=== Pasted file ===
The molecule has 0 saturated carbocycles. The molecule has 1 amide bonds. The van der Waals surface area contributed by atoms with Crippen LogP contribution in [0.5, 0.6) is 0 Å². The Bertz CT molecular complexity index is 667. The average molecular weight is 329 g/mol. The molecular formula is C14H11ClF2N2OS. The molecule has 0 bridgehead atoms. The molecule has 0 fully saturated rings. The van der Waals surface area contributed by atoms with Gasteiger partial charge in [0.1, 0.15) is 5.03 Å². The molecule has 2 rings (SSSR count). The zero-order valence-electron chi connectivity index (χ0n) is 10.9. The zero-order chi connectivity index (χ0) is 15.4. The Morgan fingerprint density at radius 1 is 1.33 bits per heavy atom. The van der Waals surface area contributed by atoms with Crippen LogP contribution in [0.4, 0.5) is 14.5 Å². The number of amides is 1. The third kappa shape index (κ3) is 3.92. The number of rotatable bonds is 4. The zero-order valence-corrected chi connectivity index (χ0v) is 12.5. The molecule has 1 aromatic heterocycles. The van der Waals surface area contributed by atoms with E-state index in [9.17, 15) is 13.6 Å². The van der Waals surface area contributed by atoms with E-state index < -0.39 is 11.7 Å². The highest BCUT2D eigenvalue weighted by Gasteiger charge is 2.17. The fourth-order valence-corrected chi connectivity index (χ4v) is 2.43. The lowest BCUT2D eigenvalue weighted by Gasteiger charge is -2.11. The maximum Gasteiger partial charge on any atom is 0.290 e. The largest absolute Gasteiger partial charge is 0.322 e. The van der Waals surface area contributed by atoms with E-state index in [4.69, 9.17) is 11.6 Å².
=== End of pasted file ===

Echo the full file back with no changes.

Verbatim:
The molecule has 0 saturated carbocycles. The molecule has 1 amide bonds. The van der Waals surface area contributed by atoms with Crippen LogP contribution in [0.5, 0.6) is 0 Å². The Bertz CT molecular complexity index is 667. The average molecular weight is 329 g/mol. The molecular formula is C14H11ClF2N2OS. The molecule has 0 bridgehead atoms. The molecule has 0 fully saturated rings. The van der Waals surface area contributed by atoms with Gasteiger partial charge in [0.1, 0.15) is 5.03 Å². The molecule has 2 rings (SSSR count). The zero-order valence-electron chi connectivity index (χ0n) is 10.9. The zero-order chi connectivity index (χ0) is 15.4. The Morgan fingerprint density at radius 1 is 1.33 bits per heavy atom. The van der Waals surface area contributed by atoms with Crippen LogP contribution in [0.4, 0.5) is 14.5 Å². The number of amides is 1. The third kappa shape index (κ3) is 3.92. The number of rotatable bonds is 4. The zero-order valence-corrected chi connectivity index (χ0v) is 12.5. The molecule has 1 aromatic heterocycles. The van der Waals surface area contributed by atoms with E-state index in [9.17, 15) is 13.6 Å². The van der Waals surface area contributed by atoms with E-state index < -0.39 is 11.7 Å². The highest BCUT2D eigenvalue weighted by Gasteiger charge is 2.17. The fourth-order valence-corrected chi connectivity index (χ4v) is 2.43. The lowest BCUT2D eigenvalue weighted by Gasteiger charge is -2.11. The maximum Gasteiger partial charge on any atom is 0.290 e. The largest absolute Gasteiger partial charge is 0.322 e. The van der Waals surface area contributed by atoms with E-state index in [4.69, 9.17) is 11.6 Å².